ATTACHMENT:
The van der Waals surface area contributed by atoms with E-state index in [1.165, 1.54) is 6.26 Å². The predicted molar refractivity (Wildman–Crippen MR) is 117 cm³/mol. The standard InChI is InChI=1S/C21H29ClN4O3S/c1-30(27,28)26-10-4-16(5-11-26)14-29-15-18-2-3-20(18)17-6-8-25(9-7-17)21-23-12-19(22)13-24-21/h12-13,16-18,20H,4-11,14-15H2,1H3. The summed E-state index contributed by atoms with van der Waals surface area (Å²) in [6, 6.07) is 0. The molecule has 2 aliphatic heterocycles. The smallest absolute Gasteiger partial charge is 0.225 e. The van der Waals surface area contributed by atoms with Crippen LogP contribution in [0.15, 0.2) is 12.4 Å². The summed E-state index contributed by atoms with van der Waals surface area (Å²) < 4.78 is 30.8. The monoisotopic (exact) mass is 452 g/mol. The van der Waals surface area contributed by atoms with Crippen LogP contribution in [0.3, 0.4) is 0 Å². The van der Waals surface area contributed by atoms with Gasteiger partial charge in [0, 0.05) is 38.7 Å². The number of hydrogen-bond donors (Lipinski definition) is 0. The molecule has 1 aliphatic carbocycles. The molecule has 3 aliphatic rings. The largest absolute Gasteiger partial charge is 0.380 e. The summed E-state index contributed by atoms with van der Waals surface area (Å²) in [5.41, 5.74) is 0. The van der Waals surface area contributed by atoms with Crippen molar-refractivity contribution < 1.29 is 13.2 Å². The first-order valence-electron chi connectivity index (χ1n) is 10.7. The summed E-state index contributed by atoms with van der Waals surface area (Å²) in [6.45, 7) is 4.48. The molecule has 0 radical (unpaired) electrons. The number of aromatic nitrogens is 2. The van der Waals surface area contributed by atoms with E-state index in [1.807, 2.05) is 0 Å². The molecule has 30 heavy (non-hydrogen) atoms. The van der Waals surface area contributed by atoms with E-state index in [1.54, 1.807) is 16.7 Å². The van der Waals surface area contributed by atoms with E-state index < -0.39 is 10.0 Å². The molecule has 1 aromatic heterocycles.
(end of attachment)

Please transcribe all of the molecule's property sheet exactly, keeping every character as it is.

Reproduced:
The van der Waals surface area contributed by atoms with E-state index in [1.165, 1.54) is 6.26 Å². The predicted molar refractivity (Wildman–Crippen MR) is 117 cm³/mol. The standard InChI is InChI=1S/C21H29ClN4O3S/c1-30(27,28)26-10-4-16(5-11-26)14-29-15-18-2-3-20(18)17-6-8-25(9-7-17)21-23-12-19(22)13-24-21/h12-13,16-18,20H,4-11,14-15H2,1H3. The summed E-state index contributed by atoms with van der Waals surface area (Å²) in [6, 6.07) is 0. The molecule has 2 aliphatic heterocycles. The smallest absolute Gasteiger partial charge is 0.225 e. The van der Waals surface area contributed by atoms with Crippen LogP contribution in [0.15, 0.2) is 12.4 Å². The summed E-state index contributed by atoms with van der Waals surface area (Å²) < 4.78 is 30.8. The monoisotopic (exact) mass is 452 g/mol. The van der Waals surface area contributed by atoms with Crippen LogP contribution in [0.3, 0.4) is 0 Å². The van der Waals surface area contributed by atoms with Gasteiger partial charge in [0, 0.05) is 38.7 Å². The number of hydrogen-bond donors (Lipinski definition) is 0. The molecule has 1 aliphatic carbocycles. The molecule has 3 aliphatic rings. The largest absolute Gasteiger partial charge is 0.380 e. The summed E-state index contributed by atoms with van der Waals surface area (Å²) in [5.41, 5.74) is 0. The van der Waals surface area contributed by atoms with Crippen molar-refractivity contribution < 1.29 is 13.2 Å². The first-order valence-electron chi connectivity index (χ1n) is 10.7. The summed E-state index contributed by atoms with van der Waals surface area (Å²) in [6.45, 7) is 4.48. The molecule has 0 radical (unpaired) electrons. The number of aromatic nitrogens is 2. The van der Waals surface area contributed by atoms with E-state index in [1.807, 2.05) is 0 Å². The molecule has 30 heavy (non-hydrogen) atoms. The van der Waals surface area contributed by atoms with E-state index in [1.54, 1.807) is 16.7 Å². The van der Waals surface area contributed by atoms with E-state index < -0.39 is 10.0 Å². The molecule has 1 aromatic heterocycles.